Here’s What A Journalist Reported From A Crowded Landing Craft Hours Before D-Day

In honor of its 90th anniversary, The New Yorker has removed the paywall for a 1944 article in which A.J. … Continued

In honor of its 90th anniversary, The New Yorker has removed the paywall for a 1944 article in which A.J. Liebling reports from a crowded LCIL, short for Landing Craft, Infantry, Large, waiting to shove off toward the Normandy coast for the D-Day invasion. The author observes and interacts with sailors and soldiers of varying rank and backgrounds as they prepare for the invasion and fight boredom with paper-cover, armed-services editions of books, canned food, and poker.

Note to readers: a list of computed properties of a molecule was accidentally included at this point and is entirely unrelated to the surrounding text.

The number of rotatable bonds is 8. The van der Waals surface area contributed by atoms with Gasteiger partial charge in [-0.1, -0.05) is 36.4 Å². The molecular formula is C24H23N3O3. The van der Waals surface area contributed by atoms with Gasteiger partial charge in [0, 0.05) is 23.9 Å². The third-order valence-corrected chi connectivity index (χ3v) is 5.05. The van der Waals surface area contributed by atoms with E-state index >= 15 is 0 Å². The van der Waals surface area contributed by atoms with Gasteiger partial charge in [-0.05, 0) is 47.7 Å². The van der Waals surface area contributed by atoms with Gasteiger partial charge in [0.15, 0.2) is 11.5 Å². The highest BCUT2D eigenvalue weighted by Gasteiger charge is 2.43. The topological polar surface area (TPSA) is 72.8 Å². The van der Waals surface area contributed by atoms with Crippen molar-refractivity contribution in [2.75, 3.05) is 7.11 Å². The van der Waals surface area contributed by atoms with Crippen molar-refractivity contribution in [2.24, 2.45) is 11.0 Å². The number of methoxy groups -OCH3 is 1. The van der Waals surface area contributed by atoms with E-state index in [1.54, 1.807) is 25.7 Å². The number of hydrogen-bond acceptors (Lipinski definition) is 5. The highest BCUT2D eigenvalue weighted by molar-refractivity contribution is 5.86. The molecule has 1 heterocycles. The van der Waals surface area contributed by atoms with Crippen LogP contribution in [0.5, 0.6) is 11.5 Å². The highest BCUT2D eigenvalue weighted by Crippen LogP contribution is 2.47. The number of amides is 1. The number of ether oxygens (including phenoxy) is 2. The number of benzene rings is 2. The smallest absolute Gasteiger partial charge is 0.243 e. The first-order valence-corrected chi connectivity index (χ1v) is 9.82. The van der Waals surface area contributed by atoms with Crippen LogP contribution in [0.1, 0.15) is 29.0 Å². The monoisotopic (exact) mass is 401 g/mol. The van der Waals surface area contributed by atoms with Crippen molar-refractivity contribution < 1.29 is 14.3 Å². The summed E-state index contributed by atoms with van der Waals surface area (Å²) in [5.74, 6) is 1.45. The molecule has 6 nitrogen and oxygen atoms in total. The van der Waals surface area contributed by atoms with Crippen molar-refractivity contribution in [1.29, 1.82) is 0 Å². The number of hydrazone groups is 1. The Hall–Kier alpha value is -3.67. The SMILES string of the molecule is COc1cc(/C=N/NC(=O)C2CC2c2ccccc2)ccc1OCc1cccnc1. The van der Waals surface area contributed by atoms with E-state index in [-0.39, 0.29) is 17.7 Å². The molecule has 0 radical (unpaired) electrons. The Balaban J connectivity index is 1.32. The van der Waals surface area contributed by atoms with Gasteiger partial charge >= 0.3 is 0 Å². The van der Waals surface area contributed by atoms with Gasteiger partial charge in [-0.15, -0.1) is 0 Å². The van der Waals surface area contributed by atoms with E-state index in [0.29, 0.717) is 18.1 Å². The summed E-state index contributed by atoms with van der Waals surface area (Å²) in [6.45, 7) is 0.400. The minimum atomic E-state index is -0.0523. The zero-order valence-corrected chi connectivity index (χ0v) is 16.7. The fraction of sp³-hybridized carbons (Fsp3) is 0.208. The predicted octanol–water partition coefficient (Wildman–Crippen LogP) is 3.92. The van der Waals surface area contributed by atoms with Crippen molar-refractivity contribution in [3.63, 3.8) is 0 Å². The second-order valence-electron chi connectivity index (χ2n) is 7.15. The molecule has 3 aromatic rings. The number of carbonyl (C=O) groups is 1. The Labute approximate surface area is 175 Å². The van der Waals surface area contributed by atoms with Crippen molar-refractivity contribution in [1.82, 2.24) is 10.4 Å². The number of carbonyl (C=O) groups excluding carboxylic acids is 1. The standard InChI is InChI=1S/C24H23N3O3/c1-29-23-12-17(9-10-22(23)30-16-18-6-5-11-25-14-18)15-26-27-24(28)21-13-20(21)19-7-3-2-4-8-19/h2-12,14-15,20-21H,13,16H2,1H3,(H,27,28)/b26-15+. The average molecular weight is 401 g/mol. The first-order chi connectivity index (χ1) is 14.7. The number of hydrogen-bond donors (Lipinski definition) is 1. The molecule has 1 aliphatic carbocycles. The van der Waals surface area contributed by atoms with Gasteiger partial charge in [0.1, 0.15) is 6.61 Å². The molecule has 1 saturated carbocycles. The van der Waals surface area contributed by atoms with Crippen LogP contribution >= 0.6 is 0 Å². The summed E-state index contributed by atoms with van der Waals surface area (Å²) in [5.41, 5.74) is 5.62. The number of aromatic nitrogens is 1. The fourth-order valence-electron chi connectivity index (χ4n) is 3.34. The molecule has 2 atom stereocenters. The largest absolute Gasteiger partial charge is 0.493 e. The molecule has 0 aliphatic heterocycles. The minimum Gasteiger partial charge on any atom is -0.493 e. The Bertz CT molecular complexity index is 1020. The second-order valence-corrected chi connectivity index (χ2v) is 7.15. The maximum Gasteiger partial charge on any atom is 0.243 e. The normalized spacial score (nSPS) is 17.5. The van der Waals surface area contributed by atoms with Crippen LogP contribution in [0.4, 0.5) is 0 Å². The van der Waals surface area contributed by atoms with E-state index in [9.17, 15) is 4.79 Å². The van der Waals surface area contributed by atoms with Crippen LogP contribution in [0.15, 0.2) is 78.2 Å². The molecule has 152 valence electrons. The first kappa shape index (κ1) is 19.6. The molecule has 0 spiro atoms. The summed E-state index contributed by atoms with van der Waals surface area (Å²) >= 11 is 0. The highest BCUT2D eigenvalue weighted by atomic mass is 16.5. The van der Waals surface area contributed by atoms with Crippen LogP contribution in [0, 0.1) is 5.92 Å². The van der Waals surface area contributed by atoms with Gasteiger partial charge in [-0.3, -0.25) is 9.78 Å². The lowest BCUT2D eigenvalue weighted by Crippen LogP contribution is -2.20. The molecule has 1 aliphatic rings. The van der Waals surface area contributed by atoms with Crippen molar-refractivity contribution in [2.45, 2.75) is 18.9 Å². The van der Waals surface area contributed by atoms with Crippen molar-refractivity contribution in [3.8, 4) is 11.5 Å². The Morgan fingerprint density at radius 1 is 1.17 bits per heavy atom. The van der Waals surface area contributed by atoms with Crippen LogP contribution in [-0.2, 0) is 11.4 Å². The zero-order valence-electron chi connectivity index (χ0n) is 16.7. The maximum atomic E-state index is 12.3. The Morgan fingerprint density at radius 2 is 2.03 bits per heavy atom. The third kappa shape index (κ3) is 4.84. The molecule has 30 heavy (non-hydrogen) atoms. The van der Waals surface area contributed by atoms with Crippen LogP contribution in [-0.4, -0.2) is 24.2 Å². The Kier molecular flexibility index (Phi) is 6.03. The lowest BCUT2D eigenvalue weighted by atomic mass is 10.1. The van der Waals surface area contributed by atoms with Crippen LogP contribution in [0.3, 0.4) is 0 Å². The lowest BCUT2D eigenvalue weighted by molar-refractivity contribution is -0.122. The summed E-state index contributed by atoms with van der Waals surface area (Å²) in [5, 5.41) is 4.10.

Liebling preserves the regional accents of his subjects when transcribing their colorful quotes, so readers can hear their distinctive voices as they gripe about steep gangplanks, crack jokes, and trade rumors. Among the assortment of uniformed personalities Liebling speaks with is a Coast Guard coxswain, charged with being the first man off the landing craft to stretch a guideline for disembarking infantry. “I asked the boy what he was going to wear when he went into the water with the line and he said just swimming trunks and a tin hat,” Liebling wrote. “He said he was a fair swimmer.”

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